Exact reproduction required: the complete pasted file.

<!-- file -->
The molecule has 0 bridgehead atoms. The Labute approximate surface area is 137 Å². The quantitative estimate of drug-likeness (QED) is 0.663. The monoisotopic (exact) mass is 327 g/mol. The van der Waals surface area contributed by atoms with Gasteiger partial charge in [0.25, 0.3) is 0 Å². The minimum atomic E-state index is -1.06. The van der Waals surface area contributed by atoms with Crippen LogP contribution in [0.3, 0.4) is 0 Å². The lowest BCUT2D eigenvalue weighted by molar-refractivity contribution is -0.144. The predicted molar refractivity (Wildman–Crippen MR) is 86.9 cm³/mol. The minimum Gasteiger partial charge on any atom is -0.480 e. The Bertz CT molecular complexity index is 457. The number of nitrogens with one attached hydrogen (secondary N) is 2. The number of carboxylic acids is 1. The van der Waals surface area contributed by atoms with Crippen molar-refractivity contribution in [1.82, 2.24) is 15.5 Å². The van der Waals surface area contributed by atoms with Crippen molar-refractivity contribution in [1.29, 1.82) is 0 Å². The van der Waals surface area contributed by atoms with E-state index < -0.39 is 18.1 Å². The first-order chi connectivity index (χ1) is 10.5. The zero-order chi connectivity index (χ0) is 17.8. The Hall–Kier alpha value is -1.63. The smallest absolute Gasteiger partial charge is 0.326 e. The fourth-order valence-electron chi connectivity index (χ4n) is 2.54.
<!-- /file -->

The molecule has 0 bridgehead atoms. The Labute approximate surface area is 137 Å². The quantitative estimate of drug-likeness (QED) is 0.663. The monoisotopic (exact) mass is 327 g/mol. The van der Waals surface area contributed by atoms with Gasteiger partial charge in [0.25, 0.3) is 0 Å². The minimum atomic E-state index is -1.06. The van der Waals surface area contributed by atoms with Crippen LogP contribution in [0.3, 0.4) is 0 Å². The lowest BCUT2D eigenvalue weighted by molar-refractivity contribution is -0.144. The predicted molar refractivity (Wildman–Crippen MR) is 86.9 cm³/mol. The minimum Gasteiger partial charge on any atom is -0.480 e. The Bertz CT molecular complexity index is 457. The number of nitrogens with one attached hydrogen (secondary N) is 2. The number of carboxylic acids is 1. The van der Waals surface area contributed by atoms with Crippen molar-refractivity contribution in [1.82, 2.24) is 15.5 Å². The van der Waals surface area contributed by atoms with Crippen molar-refractivity contribution in [1.29, 1.82) is 0 Å². The van der Waals surface area contributed by atoms with E-state index < -0.39 is 18.1 Å². The first-order chi connectivity index (χ1) is 10.5. The zero-order chi connectivity index (χ0) is 17.8. The Hall–Kier alpha value is -1.63. The smallest absolute Gasteiger partial charge is 0.326 e. The fourth-order valence-electron chi connectivity index (χ4n) is 2.54.